Assessing Accessibility in the Digital Humanities

It is easy to forget the things we take for granted. That’s sort of why we take them for granted in the first place. When tasks don’t require much planning or strain, our brains don’t seem to work as hard, and so those little things slip through the cracks as our synapses prune and make more room for other ‘more relevant’ information. But what seems to be easiest to forget is that we still get a say in what counts as relevant. Ask any tutor the best way to study material and they’ll tell you to involve multiple senses, to try different techniques; basically to make your brain do new kinds of work. Reading the textbook isn’t enough. You have to quiz yourself, make flashcards, study while you exercise, pace yourself . . . there is a lot of thought that goes into making those tidbits of information memorable, of making them more relevant.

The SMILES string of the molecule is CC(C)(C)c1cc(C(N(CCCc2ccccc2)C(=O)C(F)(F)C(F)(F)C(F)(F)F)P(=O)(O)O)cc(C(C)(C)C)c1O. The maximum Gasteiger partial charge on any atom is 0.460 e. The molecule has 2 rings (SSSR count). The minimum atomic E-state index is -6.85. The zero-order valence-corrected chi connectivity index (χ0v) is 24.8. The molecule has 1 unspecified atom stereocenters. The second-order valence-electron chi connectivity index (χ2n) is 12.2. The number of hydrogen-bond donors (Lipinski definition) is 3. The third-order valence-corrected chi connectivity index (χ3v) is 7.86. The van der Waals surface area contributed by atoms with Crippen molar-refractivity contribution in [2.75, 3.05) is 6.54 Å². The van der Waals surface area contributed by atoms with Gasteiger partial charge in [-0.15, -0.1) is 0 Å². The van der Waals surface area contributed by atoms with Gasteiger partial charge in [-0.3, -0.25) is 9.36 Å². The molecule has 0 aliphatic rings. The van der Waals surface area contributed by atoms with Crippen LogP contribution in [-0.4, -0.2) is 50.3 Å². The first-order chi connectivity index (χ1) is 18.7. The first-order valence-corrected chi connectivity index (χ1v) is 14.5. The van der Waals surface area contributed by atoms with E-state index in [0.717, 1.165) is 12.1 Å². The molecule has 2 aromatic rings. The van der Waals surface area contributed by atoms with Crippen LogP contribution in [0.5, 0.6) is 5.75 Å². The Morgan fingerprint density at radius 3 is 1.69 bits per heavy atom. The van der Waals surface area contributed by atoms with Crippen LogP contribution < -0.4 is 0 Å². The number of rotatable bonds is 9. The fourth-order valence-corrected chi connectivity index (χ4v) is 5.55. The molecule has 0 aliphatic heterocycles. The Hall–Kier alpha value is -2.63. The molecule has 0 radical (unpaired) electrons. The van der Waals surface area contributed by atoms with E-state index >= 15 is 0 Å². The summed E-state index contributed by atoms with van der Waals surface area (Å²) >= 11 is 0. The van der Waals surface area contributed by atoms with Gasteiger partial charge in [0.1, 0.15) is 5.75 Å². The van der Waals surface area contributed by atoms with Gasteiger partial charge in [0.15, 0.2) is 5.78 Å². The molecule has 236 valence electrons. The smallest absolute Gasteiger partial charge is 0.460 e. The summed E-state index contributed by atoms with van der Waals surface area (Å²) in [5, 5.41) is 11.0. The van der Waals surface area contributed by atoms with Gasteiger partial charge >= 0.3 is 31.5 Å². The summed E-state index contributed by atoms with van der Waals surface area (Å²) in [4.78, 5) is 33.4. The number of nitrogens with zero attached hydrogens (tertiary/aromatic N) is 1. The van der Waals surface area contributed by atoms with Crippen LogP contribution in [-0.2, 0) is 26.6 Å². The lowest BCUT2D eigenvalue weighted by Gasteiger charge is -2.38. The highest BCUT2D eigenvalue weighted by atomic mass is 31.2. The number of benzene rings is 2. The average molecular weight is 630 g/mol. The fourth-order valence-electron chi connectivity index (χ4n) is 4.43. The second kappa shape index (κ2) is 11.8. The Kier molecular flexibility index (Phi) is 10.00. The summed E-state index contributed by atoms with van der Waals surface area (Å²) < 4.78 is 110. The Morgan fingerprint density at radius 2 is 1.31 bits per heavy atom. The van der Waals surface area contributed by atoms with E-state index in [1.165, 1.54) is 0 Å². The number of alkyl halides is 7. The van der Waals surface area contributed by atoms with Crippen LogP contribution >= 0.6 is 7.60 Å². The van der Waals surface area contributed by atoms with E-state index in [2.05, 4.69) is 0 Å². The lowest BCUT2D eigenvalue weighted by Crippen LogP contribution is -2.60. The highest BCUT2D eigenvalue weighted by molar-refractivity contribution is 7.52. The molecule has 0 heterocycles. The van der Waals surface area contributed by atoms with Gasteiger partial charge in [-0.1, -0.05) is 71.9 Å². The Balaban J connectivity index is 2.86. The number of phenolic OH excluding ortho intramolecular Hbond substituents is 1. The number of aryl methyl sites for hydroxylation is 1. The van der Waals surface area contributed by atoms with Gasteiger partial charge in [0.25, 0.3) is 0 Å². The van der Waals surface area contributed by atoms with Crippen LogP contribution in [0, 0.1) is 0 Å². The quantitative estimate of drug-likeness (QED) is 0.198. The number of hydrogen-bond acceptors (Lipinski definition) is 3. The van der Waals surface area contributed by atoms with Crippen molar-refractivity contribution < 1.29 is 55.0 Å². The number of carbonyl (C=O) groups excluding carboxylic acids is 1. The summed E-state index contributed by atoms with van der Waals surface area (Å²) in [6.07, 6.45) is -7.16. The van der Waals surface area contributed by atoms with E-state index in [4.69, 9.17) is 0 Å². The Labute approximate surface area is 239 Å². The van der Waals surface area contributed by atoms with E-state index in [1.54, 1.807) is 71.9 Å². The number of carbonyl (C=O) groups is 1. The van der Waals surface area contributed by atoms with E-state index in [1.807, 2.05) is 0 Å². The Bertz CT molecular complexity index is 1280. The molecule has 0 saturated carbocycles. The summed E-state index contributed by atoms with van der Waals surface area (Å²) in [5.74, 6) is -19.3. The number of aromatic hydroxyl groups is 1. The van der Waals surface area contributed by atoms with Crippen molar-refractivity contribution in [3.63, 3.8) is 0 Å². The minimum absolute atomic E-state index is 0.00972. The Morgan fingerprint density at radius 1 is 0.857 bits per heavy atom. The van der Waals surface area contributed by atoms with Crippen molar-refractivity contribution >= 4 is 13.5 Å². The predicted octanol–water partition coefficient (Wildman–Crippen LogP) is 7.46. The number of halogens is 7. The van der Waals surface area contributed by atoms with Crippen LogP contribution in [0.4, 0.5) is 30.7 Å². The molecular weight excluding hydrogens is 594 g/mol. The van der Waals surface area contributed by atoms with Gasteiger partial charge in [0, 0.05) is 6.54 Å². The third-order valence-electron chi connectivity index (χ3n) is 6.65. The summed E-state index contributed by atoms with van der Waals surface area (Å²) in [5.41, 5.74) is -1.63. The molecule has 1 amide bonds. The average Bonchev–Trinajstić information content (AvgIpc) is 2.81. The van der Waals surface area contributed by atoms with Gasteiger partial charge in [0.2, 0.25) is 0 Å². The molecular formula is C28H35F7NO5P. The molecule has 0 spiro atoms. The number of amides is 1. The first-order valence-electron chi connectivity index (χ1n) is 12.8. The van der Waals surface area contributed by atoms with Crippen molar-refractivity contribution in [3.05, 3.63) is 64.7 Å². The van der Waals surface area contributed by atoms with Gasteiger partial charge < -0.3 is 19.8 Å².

Original caption: “Disabled veteran, ca. 1943” from the US National Archives

One area where this effort to make overlooked information relevant is accessibility. Too frequently we design buildings, create technological devices, or program software, to enhance the quality of life for able-bodied individuals. There is such focus on traditional, idealized progress that other individuals get left behind. In the clamber to make life easy, we sometimes make tasks more difficult for those with cognitive, motor, visual, or auditory disabilities.

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